Three:   Externalize the inner critic by naming it.   Meaning, see the critic as something outside of your true self, your essence/spirit/soul/higher self.  This is really important.  This critic is not you.  It's the "lid" on top of you that holds you back or down.  So, some people give a name their inner critic.  It might be a  character, a name of a family member, something funny (use of humor helps!) or just called "my critic."   The most important thing is to get distance from it.

You can also try imagining that your inner critic wants to drive your car.  Only your true self should be the driver.  You need to put the critic in the passenger seat and sometimes in the trunk! Imagine turning up the radio and the music is only sounds of positive affirmations and messages of inspiration and hope.  

Four:   As you observe what you hear from the inner critic and who the inner critic might sound like,  see what natural movement starts to happen inside of you.  Part of you might start to feel deflated or feel that what the inner critic is saying is true.  You may not have quite enough distance/separateness from it yet.   Be patient.  Keep seeing if you can feel something else inside your body in reaction to the critic.  It might start as a facial expression of defiance or irritation.   You might feel a need to wiggle or ball up your fist.  You want to see if you can feel a force, the essence of your internal strength pushing back against this inner critic.  See what it's like to do some squats or push against a wall (engage your arms and legs) as you hear this voice.  Punch the air or make big movements.  Let forceful words bubble up like "F**k off" or "Go away" or "No way! Not today!" or “You don’t get to talk to me like that.”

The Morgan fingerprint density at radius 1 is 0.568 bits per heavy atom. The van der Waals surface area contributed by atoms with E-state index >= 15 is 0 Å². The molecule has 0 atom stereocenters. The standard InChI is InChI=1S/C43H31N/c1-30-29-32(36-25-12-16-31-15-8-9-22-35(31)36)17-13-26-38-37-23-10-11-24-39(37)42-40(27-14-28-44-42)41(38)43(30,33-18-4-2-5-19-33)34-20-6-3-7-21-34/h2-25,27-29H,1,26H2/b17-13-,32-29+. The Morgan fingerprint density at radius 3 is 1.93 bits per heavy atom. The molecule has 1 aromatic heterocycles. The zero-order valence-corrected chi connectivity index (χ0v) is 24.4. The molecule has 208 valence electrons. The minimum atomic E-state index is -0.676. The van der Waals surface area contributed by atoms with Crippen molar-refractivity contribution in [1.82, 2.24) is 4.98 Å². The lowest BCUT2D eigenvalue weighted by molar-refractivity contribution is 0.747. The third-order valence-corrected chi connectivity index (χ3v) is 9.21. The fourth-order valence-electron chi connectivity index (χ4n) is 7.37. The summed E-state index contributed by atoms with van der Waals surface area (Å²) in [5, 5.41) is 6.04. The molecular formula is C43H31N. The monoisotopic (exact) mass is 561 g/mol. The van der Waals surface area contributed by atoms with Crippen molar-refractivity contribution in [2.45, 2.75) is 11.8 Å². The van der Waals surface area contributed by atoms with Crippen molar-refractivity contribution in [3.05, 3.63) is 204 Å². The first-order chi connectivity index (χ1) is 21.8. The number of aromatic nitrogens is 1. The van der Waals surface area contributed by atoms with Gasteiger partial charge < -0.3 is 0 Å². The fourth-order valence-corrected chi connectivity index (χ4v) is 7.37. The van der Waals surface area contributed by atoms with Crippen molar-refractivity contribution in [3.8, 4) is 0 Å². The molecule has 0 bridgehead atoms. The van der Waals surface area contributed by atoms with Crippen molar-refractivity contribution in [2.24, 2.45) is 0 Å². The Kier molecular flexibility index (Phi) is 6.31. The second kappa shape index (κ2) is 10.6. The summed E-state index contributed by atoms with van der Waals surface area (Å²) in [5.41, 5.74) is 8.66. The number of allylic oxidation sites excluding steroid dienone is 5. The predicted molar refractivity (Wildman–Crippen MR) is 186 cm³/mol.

For me, what often works better than a forceful stance is a compassionate smile for myself as I shake my head and say “No dear. Don’t say that to yourself.”  And some days, I flat out laugh at the critic.  This stance actually gives me the most power when I can be this “chill" but no nonsense about it.  

Five:  Once you find some words that seem to quiet the inner critic,  you need to develop your ability to give yourself a pep talk.  Be your own inner coach.  Engage in positive self talk.  What I most say to myself is:  "You're doing the best you can."   Sometimes it's "All is well."  or  "You got this. What's the worse that can happen?"  Find whatever words you need to hear and say them to yourself!!  Say it in the mirror.  Write it on post-its.  Keep practicing.  It eventually sinks in as the truth.  

Final notes, the inner critic can be sneaky and persistent, especially if you're doing something outside your comfort zone.    Over time, it gets easier overcoming the inner critic and you will feel less weighed down by those harsh criticisms.   And then your true self can really shine! 

Summarizing Overcoming the Inner Critic 

  • Identify what exactly it's saying to you
  • Where does it come from? 
  • Name the critic and see it as something outside of your true self 
  • Use the body to help you feel an inner strength to stand up to it 
  • Engage in  positive self talk and be your own inner coach